Advertisements

SBL Paper Handout – LDS and the Bible

This is an extended bibliography with links to complement the handout distributed during my SBL paper, Psalm 82 in the Contemporary Latter-day Saint Tradition (which will be available later).

Ackerman, James S. “An Exegetical Study of Psalm 82.” Th.D. dissertation, Harvard University, 1966.

————-. “The Rabbinic Interpretation of Psalm 82 and the Gospel of John.” Harvard Theological Review 59.2 (1966): 186–91.

Alexander, Philip. “The Targumim and Early Exegesis of ‘Sons of God’ in Genesis 6.” Journal of Jewish Studies 23 (1972): 60–71.

Barlow, Philip. “Unorthodox Orthodoxy: The Idea of Deification in Christian History.” Sunstone 8.5 (1983): 13–19.

Bokovoy, David. “‘Ye Really Are Gods’: A Response to Michael Heiser concerning the LDS Use of Psalm 82 and the Gospel of John.” FARMS Review 19.1 (2007): 267–313. (link)

————-. “שמעו והעידו בבית יעקב: Invoking the Council as Witnesses in Amos 3:13.” Journal of Biblical Literature 127.1 (2008): 37–51.

Budde, Karl. “Ps. 82,6f.” Journal of Biblical Literature 40 (1921): 39–42.

Burnett, Joel S. A Reassessment of Biblical Elohim. Society of Biblical Literature Dissertation Series 183; Atlanta, Ga.: Society of Biblical Literature, 2001.

Chalmers, R. Scott. “Who is the Real El? A Reconstruction of the Prophet’s Polemic in Hosea 12:5a.” Catholic Biblical Quarterly 68.4 (2006): 611–30.

Cho, Sang Youl. Lesser Deities in the Ugaritic Texts and the Hebrew Bible: A Comparative Study of Their Nature and Roles. Deities and Angels of the Ancient World 2; Piscataway, NJ: Gorgias Press, 2007.

Cole, Robert L. The Shape and Message of Book III (Psalm 73–89). JSOTSup 307; Sheffield: Sheffield Academic Press, 2000.

Collins, John J. “Jewish Monotheism and Christian Theology.” Pages 81–96 in Aspects of Monotheism: How God is One. Edited by Hershel Shanks and Jack Meinhardt; Washington, D.C.: Biblical Archaeology Society, 1997.

————-. “Powers in Heaven: God, Gods, and Angels in the Dead Sea Scrolls.” Pages 9–28 in Religion in the Dead Sea Scrolls. Grand Rapids, MI; Cambridge, U.K.: Eerdmans, 2000.

Collins, John J., and Adela Yarbro. King and Messiah as Son of God. Grand Rapids, Mich.: Eerdmans, 2008.

Connerton, Paul. How Societies Remember. Cambridge: Cambridge University Press, 1989.

Diez, Sebastian. “‘Nun sag, wie hast du’s mit den Göttern?’ Eine Forschungsgeschichte zu Ps 82.” Ph.D. dissertation, Julius-Maximilians-Universität Würzburg, 2009. (link)

Dunn, James D. G. Did the First Christians Worship Jesus? The New Testament Evidence. London: SPCK, 2010.

Eissfeldt, Otto. “El and Yahweh.” Journal of Semitic Studies 1.1 (1956): 1–30.

Emerton, James A. “The Interpretation of Ps lxxxii in John x.” Journal of Theological Studies 11 (1960): 329–32.

Frankel, David. “El as the Speaking Voice in Psalm 82:6–8.” Journal of Hebrew Scriptures (2010): 2–24. (link)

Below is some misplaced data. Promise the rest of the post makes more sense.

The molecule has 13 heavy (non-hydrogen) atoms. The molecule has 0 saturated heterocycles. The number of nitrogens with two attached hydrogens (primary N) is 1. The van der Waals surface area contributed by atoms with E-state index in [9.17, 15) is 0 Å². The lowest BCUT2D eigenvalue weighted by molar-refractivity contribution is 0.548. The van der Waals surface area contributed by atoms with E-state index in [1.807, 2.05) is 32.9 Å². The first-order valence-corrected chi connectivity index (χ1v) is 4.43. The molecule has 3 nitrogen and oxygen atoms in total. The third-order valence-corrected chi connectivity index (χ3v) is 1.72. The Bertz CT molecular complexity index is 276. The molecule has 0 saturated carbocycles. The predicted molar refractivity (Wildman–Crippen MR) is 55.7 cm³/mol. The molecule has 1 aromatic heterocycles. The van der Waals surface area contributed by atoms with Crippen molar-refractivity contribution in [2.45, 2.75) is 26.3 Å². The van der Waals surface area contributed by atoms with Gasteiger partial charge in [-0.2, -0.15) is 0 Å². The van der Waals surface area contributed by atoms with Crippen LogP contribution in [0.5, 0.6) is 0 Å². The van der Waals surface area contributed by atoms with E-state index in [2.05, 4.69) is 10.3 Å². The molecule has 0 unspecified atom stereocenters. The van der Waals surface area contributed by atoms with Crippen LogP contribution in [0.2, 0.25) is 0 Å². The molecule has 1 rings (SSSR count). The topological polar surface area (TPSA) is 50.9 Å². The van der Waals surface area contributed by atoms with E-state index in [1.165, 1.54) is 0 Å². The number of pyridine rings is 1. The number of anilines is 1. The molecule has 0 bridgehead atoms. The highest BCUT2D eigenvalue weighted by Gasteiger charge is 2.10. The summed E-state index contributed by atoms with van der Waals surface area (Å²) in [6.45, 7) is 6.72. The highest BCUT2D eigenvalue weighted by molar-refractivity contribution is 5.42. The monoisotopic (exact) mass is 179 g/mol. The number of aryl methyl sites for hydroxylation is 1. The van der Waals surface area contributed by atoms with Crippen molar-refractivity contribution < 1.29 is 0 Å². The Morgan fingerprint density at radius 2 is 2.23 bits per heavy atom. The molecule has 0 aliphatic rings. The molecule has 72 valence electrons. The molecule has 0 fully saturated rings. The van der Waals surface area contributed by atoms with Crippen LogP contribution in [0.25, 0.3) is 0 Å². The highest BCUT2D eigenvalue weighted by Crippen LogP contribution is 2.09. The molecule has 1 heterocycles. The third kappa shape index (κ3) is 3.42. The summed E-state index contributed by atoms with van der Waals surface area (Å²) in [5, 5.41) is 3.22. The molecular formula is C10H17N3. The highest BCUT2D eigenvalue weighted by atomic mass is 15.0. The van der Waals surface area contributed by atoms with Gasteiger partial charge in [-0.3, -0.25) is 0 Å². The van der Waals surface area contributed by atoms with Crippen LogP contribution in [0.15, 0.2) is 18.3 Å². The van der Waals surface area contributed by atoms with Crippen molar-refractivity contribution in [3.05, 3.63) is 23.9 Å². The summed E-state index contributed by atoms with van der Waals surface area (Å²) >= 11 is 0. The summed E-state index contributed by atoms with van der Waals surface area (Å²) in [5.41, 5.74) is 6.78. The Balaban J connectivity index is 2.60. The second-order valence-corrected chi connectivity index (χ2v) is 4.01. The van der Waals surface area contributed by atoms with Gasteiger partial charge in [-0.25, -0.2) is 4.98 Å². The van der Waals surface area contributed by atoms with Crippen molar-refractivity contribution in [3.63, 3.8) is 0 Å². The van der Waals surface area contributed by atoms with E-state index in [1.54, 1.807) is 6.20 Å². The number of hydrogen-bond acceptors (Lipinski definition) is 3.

Gieschen, Charles A. Angelomorphic Christology: Antecedents and Early Evidence. Leiden: Brill, 1998.

Goulder, Michael D. The Psalms of Asaph and the Pentateuch. Studies in the Psalter, III. JSOTSup 233; Sheffield,: Sheffield Academic Press,1996.

————–. “Asaph’s History of Israel (Elohist Press, 725 BCE).” Journal for the Study of the Old Testament 65.1 (1995): 71–81.

Hanson, Anthony. “John’s Citation of Psalm LXXXII Reconsidered.” New Testament Studies 13 (1966): 363–67.

Hadley, Judith M. “The De-deification of Deities in Deuteronomy.” Pages 157–74 in The God of Israel. Robert P. Gordon, ed.; Cambridge: Cambridge University Press, 2007.

Handy, Lowell K. “Sounds, Words and Meanings in Psalm 82.” Journal for the Study of the Old Testament 47.1 (1990): 47–56.

Hannah, Darrell D. “Guardian Angels and Angelic National Patrons in Second Temple Judaism and Early Christianity.” Pages 413–35 in Angels: The Concept of Celestial Beings—Origins, Development and Reception. Edited by Friedrich V. Reiterer, Tobias Niklas, Karin Shöpflin; Berlin: Walter de Gruyter, 2007.

Heiser, Michael S. “Deuteronomy 32 and the Sons of God.” Bibliotheca Sacra 158.1 (2001): 52–74. (link)

————-. “The Divine Council in Late Canonical and Non-Canonical Second Temple Jewish Literature.” PhD diss., University of Wisconsin – Madison, 2004. (link)

————-. “Are Yahweh and El Distinct Deities in Deut. 32:8–9 and Psalm 82?” Hiphil 3 (2006): 3–9. (link)

————-. “You’ve Seen One Elohim, You’ve Seen Them All: A Critique of Mormonism’s Use of Psalm 82.” FARMS Review 19.1 (2007): 221–66. (link)

————-. “Israel’s Divine Council, Mormonism, and Evangelicalism: Clarifying the Issues and Directions for Future Study.” FARMS Review 19.1 (2007): 315–23. (link)

————-. “Monotheism, Polytheism, Monolatry, or Henotheism? Toward an Assessment of Divine Plurality in the Hebrew Bible.” Bulletin of Biblical Research 18.1 (2008): 1–30. (link)